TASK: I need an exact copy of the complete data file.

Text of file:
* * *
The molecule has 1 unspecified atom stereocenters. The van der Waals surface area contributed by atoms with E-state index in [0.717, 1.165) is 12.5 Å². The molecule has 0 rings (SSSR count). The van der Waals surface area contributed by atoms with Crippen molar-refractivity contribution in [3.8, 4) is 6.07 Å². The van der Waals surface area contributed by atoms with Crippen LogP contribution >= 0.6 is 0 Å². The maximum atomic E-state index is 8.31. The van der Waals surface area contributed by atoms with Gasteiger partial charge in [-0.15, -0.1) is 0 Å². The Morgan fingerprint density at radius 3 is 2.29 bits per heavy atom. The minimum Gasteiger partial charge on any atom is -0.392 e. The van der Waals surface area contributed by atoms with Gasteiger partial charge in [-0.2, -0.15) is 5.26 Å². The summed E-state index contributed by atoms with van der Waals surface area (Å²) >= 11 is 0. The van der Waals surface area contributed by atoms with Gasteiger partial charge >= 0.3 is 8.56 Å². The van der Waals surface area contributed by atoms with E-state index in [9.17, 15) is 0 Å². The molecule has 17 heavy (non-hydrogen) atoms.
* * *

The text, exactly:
The molecule has 1 unspecified atom stereocenters. The van der Waals surface area contributed by atoms with E-state index in [0.717, 1.165) is 12.5 Å². The molecule has 0 rings (SSSR count). The van der Waals surface area contributed by atoms with Crippen molar-refractivity contribution in [3.8, 4) is 6.07 Å². The van der Waals surface area contributed by atoms with Crippen LogP contribution >= 0.6 is 0 Å². The maximum atomic E-state index is 8.31. The van der Waals surface area contributed by atoms with Gasteiger partial charge in [-0.15, -0.1) is 0 Å². The Morgan fingerprint density at radius 3 is 2.29 bits per heavy atom. The minimum Gasteiger partial charge on any atom is -0.392 e. The van der Waals surface area contributed by atoms with Gasteiger partial charge in [-0.2, -0.15) is 5.26 Å². The summed E-state index contributed by atoms with van der Waals surface area (Å²) >= 11 is 0. The van der Waals surface area contributed by atoms with Gasteiger partial charge >= 0.3 is 8.56 Å². The van der Waals surface area contributed by atoms with E-state index in [9.17, 15) is 0 Å². The molecule has 17 heavy (non-hydrogen) atoms.